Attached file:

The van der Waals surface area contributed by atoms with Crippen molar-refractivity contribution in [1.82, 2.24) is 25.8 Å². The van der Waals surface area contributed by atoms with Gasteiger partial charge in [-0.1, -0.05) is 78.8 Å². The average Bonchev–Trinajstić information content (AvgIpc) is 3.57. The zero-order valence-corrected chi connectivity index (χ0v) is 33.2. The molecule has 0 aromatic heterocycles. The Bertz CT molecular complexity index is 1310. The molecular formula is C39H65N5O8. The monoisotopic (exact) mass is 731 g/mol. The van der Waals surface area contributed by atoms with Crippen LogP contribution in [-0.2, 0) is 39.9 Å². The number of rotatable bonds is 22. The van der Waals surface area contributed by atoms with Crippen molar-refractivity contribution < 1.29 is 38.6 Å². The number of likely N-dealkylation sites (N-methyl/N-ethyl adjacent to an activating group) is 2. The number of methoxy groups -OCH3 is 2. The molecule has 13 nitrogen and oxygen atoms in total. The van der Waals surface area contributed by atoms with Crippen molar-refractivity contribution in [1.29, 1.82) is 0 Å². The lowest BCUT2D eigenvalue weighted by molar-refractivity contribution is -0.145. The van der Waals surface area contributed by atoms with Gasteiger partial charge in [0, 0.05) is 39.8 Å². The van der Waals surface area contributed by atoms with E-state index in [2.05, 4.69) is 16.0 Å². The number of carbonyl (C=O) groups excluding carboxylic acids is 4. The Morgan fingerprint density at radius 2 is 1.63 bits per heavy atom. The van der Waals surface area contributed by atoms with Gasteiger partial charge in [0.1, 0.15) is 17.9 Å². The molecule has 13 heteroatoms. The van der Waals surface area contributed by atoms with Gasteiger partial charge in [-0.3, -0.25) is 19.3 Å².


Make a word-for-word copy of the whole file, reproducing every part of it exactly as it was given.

The van der Waals surface area contributed by atoms with Crippen molar-refractivity contribution in [1.82, 2.24) is 25.8 Å². The van der Waals surface area contributed by atoms with Gasteiger partial charge in [-0.1, -0.05) is 78.8 Å². The average Bonchev–Trinajstić information content (AvgIpc) is 3.57. The zero-order valence-corrected chi connectivity index (χ0v) is 33.2. The molecule has 0 aromatic heterocycles. The Bertz CT molecular complexity index is 1310. The molecular formula is C39H65N5O8. The monoisotopic (exact) mass is 731 g/mol. The van der Waals surface area contributed by atoms with Crippen LogP contribution in [-0.2, 0) is 39.9 Å². The number of rotatable bonds is 22. The van der Waals surface area contributed by atoms with Crippen molar-refractivity contribution < 1.29 is 38.6 Å². The number of likely N-dealkylation sites (N-methyl/N-ethyl adjacent to an activating group) is 2. The number of methoxy groups -OCH3 is 2. The molecule has 13 nitrogen and oxygen atoms in total. The van der Waals surface area contributed by atoms with Crippen molar-refractivity contribution in [1.29, 1.82) is 0 Å². The lowest BCUT2D eigenvalue weighted by molar-refractivity contribution is -0.145. The van der Waals surface area contributed by atoms with Gasteiger partial charge in [0, 0.05) is 39.8 Å². The van der Waals surface area contributed by atoms with E-state index in [2.05, 4.69) is 16.0 Å². The number of carbonyl (C=O) groups excluding carboxylic acids is 4. The Morgan fingerprint density at radius 2 is 1.63 bits per heavy atom. The van der Waals surface area contributed by atoms with Gasteiger partial charge in [0.1, 0.15) is 17.9 Å². The molecule has 13 heteroatoms. The van der Waals surface area contributed by atoms with Gasteiger partial charge in [-0.3, -0.25) is 19.3 Å².